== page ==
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                                                      Regional November
                                                      2017





Making Your Soil Rich Without Making You Poor

By Amanda Whatley Owen

web posted November 6, 2017
GARDENING – So, right about now, you're thinking, "Hey, I'm not a professional gardener or a farmer…why should I bother testing my soil?" Well, it's simple…results. Besides a little money, you've put in too much time and effort not to achieve the results that you want, so let's not overlook this important detail.

Last week, we discussed how to turn yard waste into nutrient-rich humus for your garden and flower beds. In keeping with the theme of enriching your soil (without depleting our wallets), we'll talk about testing your soil to see what it needs to make your particular plants thrive. This is an, often overlooked, basic gardening concept that can have a major impact on the results you wish to obtain. Much like how we fuel our bodies, the right chemical balances in your soil, is important to achieving the level of performance desired in your landscape.

Let's say you want a yard full of azaleas and you want the Augusta National to be jealous of how well your azaleas look during Master's Week. You can't just go to your local nursery, spend $30.00 on each shrub, come home, plant and water them, and expect them to succeed. Shrubs like azaleas prefer acidic soil, while other plants prefer alkaline soil. You can look up Zone 8 and 7 plants before you purchase them, or ask your friendly nurseryman, to see what type of soil they like. The point is…different strokes for different plants!

Knowing your soil's makeup, and your plant's preferences can help you plan what (if anything) needs to be done to make your plant selection thrive. Testing your soil may also help determine why an existing plant might be doing poorly. Who knew soil testing could be so important?

The best time to test your soil is in late Fall or early Spring. The reason is because that is when the majority of people do their plant change outs and prepare their gardens for the following season. This will give you adequate time to make adjustments to your soil. Be sure your soil is fairly dry when you take these samples. I would not suggest doing it after a weeks worth of rain.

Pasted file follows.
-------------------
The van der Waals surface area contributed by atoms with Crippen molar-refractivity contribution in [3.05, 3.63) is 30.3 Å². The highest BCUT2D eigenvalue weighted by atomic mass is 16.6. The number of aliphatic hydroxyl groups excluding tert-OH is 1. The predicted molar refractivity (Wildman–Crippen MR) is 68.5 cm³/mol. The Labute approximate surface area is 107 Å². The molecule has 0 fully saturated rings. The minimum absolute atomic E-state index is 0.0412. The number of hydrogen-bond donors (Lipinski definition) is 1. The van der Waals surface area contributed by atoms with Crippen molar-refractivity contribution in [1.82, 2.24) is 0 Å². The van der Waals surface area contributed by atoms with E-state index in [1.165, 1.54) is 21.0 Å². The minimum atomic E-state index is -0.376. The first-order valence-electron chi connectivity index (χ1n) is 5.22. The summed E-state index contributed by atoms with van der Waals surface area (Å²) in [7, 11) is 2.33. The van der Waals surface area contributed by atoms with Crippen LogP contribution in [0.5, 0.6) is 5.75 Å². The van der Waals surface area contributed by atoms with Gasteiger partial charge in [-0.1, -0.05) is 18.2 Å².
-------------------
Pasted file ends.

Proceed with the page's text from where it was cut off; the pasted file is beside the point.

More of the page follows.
Well, how can I test my soil ? There are three easy ways to do it. The most common way is to visit your local extension (Clemson) and they will provide you with a bag to take home. Just scoop up a sample of your soil, and take it back to the extension. They will print you a report of your soil's current state and make recommendations to you on what your soil needs. There is a small fee for this service.

Another cost efficient way, is to visit your local hardware store or home improvement garden center. They will have two types of pH tester.  A pH tester can be used in your garden, planters, landscape, and even in your lawn! The electric reader Is the best and cost under $30.00. You can use this year after year. Simply stick the small rod into the test area and the device will give you your (pH level) number. It will also let you know how dry or wet your soil actually is.

There are manual kits which require digging small samples, adding water to tubes, and reading a color chart. Regarding pH level numbers, anything below a 7 will be acidic. Anything above a 7 will be alkaline. A great natural medium is a 6.2 to a 7.2. These numbers best satisfy the majority of plants.

There is one last, very simple, home remedy some also use. Get two old glass jars and add soil to the jars. In one jar pour water over the soil, then add baking soda In the other jar of soil, pour vinegar. If the jar with baking soda bubbles the most, then your soil is too acidic. If the jar with vinegar bubbles the most then your soil is too alkaline. 

So, you tested your soil now, how do you get it to where it needs to be? The extension will, generally, provide you a long list of all the nutrients your soil will need. If you pH is high (higher than a seven), you will likely mix some sulfur into the beds. If the pH is low ( lower than a seven), you will add some lime. After adding the nutrient you will need to do a few more checks to make sure you fed the soil the right amount.

If you have low nitrogen using a high nitrogen fertilizer like (34-0-0) will help. If you have high nitrogen, you have been over fertilizing. Stop fertilizing for a few months and over water your soil.

For low phosphorous you can add bone meal or mix into your humus.  For high phosphorus, do not fertilize for a year, and plant extra plants in that area to suck up some of that nutrient.

If you have low potassium, mix in ashes from fire wood into the soil. Try not to do this near acidic plants because it can diminish their growth. For high potassium, back off on the general-purpose fertilizer and opt for a high nitrogen fertilizer.

For poor drainage, or too much drainage, use last week's tip about adding humus from your compost pile.  I hope this helps with testing your soil and enhancing your garden this season, and for many seasons to come!

Next Week:
It's time for those winter annuals. Swing by Mandy's Friendly Garden to learn more.








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